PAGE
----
Insider Knowledge


Alex Braden has a philosophy about refits: When a yacht owner invests money to improve a boat, he should be able to see where virtually every penny goes. "Eighty percent of what you're doing must give a visible improvement to the boat," explains Braden, a director who handles sales and new construction at Britain-based brokerage house Yachting Partners International (YPI). "If you're rebuilding a hull and putting in new tanks, all you're doing is putting money into what people expect anyway. You've got to have a good portion of the money going into things that the owner sees. The mechanics and the structure have to be right from the start."

It was with this philosophy in mind that YPI recommended the purchase and refit of Shanti, a 151-footer built in 1981 by Campanella, to a first-time yacht owner in the fall of 2004. The company's brokers had toured many yachts with the man, whose high standards, it turned out, exceeded his budget. So YPI asked him to consider a refit of the less-expensive Shanti. She had a crew who took good care of her machinery, but she was otherwise tired inside and out, frankly in need of some gutting.

The combination of sturdy pedigree and weathered looks, in YPI's eyes, made her a good investment for the owner, who wanted to get her into the charter market quickly and at a higher rate than Shanti had garnered. Since he was new to yachting, he followed the YPI team's advice on just about everything, starting with naming a project manager.


Braden tapped Allan Foot, a frequent YPI collaborator and owner of Yacht Project Associates in England, to oversee the effort. It began, at least conceptually, while the ownership-transfer papers were signed onboard Shanti as she cruised from the south of France toward Palma de Mallorca, Spain, and the Astilleros de Mallorca shipyard. Foot handled the delivery personally, knowing every second counted if the refit was going to be done within the six-month window before the 2005 summer charter season in the Mediterranean, where the rechristened Mary-Jean was already booked.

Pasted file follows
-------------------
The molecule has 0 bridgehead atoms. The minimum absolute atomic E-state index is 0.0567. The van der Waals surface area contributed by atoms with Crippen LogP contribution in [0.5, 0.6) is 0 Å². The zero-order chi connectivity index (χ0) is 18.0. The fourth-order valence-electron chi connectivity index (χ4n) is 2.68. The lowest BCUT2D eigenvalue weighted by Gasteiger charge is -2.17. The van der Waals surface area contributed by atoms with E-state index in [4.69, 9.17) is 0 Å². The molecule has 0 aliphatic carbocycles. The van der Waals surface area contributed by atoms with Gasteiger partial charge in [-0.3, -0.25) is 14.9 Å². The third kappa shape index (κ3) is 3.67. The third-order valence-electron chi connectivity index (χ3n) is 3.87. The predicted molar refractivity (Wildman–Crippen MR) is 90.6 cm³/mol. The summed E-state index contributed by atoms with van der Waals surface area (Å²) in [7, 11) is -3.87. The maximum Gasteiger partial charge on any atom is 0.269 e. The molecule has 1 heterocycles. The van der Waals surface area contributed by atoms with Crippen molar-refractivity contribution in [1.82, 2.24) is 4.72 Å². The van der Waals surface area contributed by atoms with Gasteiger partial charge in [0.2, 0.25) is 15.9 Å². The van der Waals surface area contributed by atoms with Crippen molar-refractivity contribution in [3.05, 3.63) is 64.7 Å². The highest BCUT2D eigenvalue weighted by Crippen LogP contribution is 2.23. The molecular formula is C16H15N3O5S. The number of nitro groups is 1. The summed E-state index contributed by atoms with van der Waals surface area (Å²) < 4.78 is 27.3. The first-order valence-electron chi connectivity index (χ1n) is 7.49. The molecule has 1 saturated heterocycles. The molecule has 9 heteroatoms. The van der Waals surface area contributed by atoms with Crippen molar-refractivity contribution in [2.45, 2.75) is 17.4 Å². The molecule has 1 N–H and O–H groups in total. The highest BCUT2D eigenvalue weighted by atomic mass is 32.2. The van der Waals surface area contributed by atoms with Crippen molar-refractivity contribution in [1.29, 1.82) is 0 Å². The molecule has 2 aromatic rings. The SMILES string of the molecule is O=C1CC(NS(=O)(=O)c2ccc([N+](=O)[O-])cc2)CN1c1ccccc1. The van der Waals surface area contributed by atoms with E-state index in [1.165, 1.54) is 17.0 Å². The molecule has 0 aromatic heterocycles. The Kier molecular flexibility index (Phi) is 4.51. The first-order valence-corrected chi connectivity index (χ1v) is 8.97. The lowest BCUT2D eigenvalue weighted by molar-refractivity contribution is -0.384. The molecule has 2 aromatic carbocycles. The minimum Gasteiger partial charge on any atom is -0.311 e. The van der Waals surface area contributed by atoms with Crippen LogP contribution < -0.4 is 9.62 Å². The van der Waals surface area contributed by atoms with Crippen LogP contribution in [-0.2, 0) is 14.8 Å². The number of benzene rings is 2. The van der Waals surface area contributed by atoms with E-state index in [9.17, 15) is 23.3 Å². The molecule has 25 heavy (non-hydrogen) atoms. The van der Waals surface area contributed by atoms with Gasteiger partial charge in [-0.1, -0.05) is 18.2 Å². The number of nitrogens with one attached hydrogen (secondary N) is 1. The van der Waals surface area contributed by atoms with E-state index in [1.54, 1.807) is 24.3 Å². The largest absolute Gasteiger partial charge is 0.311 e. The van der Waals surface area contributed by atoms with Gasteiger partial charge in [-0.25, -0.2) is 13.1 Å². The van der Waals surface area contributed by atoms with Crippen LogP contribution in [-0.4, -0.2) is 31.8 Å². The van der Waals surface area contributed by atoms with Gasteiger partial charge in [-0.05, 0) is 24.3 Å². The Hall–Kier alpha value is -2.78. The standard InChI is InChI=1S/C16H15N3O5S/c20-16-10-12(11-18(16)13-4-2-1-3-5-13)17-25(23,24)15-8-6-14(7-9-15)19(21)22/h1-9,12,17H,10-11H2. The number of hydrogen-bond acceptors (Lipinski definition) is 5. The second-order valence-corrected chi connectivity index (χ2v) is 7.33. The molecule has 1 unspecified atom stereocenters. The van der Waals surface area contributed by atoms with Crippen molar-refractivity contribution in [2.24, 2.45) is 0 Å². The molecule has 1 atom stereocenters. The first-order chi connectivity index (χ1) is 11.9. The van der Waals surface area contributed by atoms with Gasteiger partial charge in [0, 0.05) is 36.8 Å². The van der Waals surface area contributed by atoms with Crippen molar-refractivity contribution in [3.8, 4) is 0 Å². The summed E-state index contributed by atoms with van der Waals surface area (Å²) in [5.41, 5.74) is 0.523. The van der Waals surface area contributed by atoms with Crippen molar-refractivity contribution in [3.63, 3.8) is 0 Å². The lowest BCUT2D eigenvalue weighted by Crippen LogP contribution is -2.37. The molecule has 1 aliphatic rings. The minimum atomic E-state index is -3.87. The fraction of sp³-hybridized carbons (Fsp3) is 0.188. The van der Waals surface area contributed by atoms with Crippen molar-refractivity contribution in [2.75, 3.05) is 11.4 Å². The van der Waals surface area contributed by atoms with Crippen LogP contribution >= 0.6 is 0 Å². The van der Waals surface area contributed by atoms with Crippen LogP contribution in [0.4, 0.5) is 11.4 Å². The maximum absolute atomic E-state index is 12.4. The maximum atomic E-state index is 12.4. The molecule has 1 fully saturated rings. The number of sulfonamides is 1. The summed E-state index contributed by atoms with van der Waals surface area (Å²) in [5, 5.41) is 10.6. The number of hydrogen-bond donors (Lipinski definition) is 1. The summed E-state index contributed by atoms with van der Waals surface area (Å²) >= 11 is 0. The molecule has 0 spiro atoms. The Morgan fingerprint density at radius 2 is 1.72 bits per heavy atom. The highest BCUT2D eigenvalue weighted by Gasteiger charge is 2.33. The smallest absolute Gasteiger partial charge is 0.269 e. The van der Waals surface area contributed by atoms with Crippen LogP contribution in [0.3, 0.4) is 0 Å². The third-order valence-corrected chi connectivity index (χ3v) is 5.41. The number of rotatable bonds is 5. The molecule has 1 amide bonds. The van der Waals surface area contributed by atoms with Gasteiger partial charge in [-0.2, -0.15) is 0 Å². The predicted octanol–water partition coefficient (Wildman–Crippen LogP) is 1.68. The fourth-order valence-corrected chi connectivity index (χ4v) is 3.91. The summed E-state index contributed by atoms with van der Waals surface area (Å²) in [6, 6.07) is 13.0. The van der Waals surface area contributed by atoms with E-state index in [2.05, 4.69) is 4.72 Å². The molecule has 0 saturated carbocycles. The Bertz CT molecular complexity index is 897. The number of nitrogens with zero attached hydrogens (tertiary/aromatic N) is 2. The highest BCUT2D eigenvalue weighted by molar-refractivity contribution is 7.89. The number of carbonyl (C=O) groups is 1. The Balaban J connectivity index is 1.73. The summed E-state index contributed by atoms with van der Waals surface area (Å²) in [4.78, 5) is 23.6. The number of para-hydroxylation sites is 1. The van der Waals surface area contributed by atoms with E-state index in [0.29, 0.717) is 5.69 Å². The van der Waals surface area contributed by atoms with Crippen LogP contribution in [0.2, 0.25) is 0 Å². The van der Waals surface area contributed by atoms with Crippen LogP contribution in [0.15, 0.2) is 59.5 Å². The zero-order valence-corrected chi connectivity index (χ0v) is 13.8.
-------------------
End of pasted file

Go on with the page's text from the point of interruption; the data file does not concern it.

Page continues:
"She motored very nicely," Foot recalls. "Everything basically worked, but it was in a state. The engineer was onboard, and he's been on the boat for 12 or 15 years, and he's maintained her in a commercial way for all those years. It was well-maintained, but it wasn't beautifully maintained. We basically had to put the sparkle back into her as a yacht."


The master stateroom's sleek new looks are enhanced by the spaciousness of the cabin, situated on the yacht's main deck. It is now a true full-beam suite, including areas that used to be crew cabins.

The refit team focused on six main areas, from the yacht's top to bottom: redesigning the sundeck to incorporate a hot tub and expanded lounging area; bringing the bridge up to ISPS standards (an international code governing vessel security); expanding the master cabin into a full-beam, main-deck suite; extending the transom to create a proper swim platform; redesigning the crew quarters for better usability; and updating fabrics and furniture throughout the yacht.

That's no small list for a six-month timeframe, so Foot called in reinforcements. Steve Howard of H2 Design in London did the interior design work, sending his renderings to Sinnex of Steinheim, Germany, which turned them into CAD drawings and built the interior off site.


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This article originally appeared in the August 2006 issue of Power & Motoryacht magazine.